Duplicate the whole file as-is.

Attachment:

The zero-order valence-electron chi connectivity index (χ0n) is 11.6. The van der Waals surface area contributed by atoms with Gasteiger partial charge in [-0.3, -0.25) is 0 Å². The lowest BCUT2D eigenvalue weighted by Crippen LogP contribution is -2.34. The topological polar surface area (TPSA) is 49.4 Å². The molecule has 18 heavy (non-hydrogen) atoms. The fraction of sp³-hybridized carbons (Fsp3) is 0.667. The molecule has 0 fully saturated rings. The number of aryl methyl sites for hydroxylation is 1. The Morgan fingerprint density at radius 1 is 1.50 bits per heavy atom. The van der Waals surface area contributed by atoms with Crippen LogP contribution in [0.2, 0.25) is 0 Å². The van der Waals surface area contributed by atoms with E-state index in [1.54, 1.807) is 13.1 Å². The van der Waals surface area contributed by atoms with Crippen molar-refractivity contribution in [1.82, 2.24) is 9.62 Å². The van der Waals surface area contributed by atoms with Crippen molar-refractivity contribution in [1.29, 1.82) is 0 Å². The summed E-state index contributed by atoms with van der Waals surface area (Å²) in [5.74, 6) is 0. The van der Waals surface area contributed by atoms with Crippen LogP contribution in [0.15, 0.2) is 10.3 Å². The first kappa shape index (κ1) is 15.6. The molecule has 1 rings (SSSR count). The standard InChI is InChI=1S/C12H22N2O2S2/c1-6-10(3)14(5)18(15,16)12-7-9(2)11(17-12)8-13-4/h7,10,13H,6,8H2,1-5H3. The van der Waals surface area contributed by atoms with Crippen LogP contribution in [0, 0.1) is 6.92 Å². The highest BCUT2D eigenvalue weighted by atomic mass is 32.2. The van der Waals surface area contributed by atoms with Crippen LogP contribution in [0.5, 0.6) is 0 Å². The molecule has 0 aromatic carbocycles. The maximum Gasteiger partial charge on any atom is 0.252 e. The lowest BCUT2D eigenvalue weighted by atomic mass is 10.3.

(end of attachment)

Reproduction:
The zero-order valence-electron chi connectivity index (χ0n) is 11.6. The van der Waals surface area contributed by atoms with Gasteiger partial charge in [-0.3, -0.25) is 0 Å². The lowest BCUT2D eigenvalue weighted by Crippen LogP contribution is -2.34. The topological polar surface area (TPSA) is 49.4 Å². The molecule has 18 heavy (non-hydrogen) atoms. The fraction of sp³-hybridized carbons (Fsp3) is 0.667. The molecule has 0 fully saturated rings. The number of aryl methyl sites for hydroxylation is 1. The Morgan fingerprint density at radius 1 is 1.50 bits per heavy atom. The van der Waals surface area contributed by atoms with Crippen LogP contribution in [0.2, 0.25) is 0 Å². The van der Waals surface area contributed by atoms with E-state index in [1.54, 1.807) is 13.1 Å². The van der Waals surface area contributed by atoms with Crippen molar-refractivity contribution in [1.82, 2.24) is 9.62 Å². The van der Waals surface area contributed by atoms with Crippen molar-refractivity contribution in [1.29, 1.82) is 0 Å². The summed E-state index contributed by atoms with van der Waals surface area (Å²) in [5.74, 6) is 0. The van der Waals surface area contributed by atoms with Crippen LogP contribution in [0.15, 0.2) is 10.3 Å². The first kappa shape index (κ1) is 15.6. The molecule has 1 rings (SSSR count). The standard InChI is InChI=1S/C12H22N2O2S2/c1-6-10(3)14(5)18(15,16)12-7-9(2)11(17-12)8-13-4/h7,10,13H,6,8H2,1-5H3. The van der Waals surface area contributed by atoms with Crippen LogP contribution in [0, 0.1) is 6.92 Å². The highest BCUT2D eigenvalue weighted by atomic mass is 32.2. The van der Waals surface area contributed by atoms with Crippen LogP contribution in [0.5, 0.6) is 0 Å². The molecule has 0 aromatic carbocycles. The maximum Gasteiger partial charge on any atom is 0.252 e. The lowest BCUT2D eigenvalue weighted by atomic mass is 10.3.